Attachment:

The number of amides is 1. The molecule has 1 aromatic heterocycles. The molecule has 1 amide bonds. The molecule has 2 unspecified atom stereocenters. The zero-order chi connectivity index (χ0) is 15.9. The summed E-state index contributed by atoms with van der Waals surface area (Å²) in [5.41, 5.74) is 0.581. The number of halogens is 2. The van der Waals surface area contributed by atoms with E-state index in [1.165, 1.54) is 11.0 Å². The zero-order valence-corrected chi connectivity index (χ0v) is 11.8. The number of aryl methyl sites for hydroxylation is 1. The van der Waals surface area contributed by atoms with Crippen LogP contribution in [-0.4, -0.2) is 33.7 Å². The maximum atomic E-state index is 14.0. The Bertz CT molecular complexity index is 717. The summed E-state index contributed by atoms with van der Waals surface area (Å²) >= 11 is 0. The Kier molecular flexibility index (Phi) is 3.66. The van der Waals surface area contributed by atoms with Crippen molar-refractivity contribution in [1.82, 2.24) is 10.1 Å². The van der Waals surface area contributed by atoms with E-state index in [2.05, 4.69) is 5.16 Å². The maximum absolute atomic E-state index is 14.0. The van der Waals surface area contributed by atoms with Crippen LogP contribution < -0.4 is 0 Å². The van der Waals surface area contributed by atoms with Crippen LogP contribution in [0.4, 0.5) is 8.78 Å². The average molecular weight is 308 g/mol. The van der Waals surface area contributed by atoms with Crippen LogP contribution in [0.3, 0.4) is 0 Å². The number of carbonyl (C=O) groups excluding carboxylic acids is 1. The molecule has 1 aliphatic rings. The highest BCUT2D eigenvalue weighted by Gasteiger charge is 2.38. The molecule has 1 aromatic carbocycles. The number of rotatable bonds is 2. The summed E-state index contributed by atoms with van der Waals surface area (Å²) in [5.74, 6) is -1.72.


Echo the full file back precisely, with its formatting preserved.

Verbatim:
The number of amides is 1. The molecule has 1 aromatic heterocycles. The molecule has 1 amide bonds. The molecule has 2 unspecified atom stereocenters. The zero-order chi connectivity index (χ0) is 15.9. The summed E-state index contributed by atoms with van der Waals surface area (Å²) in [5.41, 5.74) is 0.581. The number of halogens is 2. The van der Waals surface area contributed by atoms with E-state index in [1.165, 1.54) is 11.0 Å². The zero-order valence-corrected chi connectivity index (χ0v) is 11.8. The number of aryl methyl sites for hydroxylation is 1. The van der Waals surface area contributed by atoms with Crippen LogP contribution in [-0.4, -0.2) is 33.7 Å². The maximum atomic E-state index is 14.0. The Bertz CT molecular complexity index is 717. The summed E-state index contributed by atoms with van der Waals surface area (Å²) >= 11 is 0. The Kier molecular flexibility index (Phi) is 3.66. The van der Waals surface area contributed by atoms with Crippen molar-refractivity contribution in [1.82, 2.24) is 10.1 Å². The van der Waals surface area contributed by atoms with E-state index in [2.05, 4.69) is 5.16 Å². The maximum absolute atomic E-state index is 14.0. The van der Waals surface area contributed by atoms with Crippen LogP contribution < -0.4 is 0 Å². The van der Waals surface area contributed by atoms with Crippen LogP contribution in [0.4, 0.5) is 8.78 Å². The average molecular weight is 308 g/mol. The van der Waals surface area contributed by atoms with Crippen LogP contribution in [0.3, 0.4) is 0 Å². The number of carbonyl (C=O) groups excluding carboxylic acids is 1. The molecule has 1 aliphatic rings. The highest BCUT2D eigenvalue weighted by Gasteiger charge is 2.38. The molecule has 1 aromatic carbocycles. The number of rotatable bonds is 2. The summed E-state index contributed by atoms with van der Waals surface area (Å²) in [5.74, 6) is -1.72.